Is This the End of the Arctic Council and Arctic Governance as We Know It?

From: High North News

Those of us who deeply care about the Arctic Council and the future of the Arctic should be aware of what is happening and should do our utmost to speak for the values the Arctic Council represents, urges Timo Koivurova, former advisor to the Finnish Chairmanship of the Arctic Council.

For a long time, many of us observing Arctic affairs have been using the term Rovaniemi Arctic spirit when we refer to Arctic international co-operation.[1] It aims to capture the sentiment that it is in this region that Arctic states can foster peace and international co-operation, even if there are tensions between their overall relations. This spirit is now in danger, and I will explain why. As a scholar who has studied the Arctic international co-operation from the mid-1990s, we have now reached a stage where we need to have serious discussions about what is happening in the region – are we losing the Rovaniemi Arctic spirit, and, if so, in what way?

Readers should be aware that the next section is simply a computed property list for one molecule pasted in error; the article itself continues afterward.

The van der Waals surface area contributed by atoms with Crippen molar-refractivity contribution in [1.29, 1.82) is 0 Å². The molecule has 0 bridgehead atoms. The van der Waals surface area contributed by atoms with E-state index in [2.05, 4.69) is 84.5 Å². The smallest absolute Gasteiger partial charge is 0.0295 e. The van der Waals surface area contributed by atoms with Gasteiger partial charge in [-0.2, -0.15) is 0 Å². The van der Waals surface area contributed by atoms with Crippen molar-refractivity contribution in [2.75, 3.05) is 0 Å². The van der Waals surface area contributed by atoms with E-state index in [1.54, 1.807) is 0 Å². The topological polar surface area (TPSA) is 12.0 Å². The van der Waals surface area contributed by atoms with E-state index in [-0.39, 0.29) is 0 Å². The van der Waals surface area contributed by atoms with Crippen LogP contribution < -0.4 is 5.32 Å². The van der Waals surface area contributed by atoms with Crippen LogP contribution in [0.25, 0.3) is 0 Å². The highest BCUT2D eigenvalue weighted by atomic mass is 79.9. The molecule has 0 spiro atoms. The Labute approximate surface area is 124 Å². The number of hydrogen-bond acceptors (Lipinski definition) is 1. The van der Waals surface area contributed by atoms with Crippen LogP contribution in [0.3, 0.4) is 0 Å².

My own experience stems from the Finnish chairmanship of the Arctic Council between 2017 and 2019. Not only did I play multiple roles in implementing that chairmanship, but also I interviewed all the key civil servants and diplomats who were in charge of various aspects of the Finnish chairmanship.

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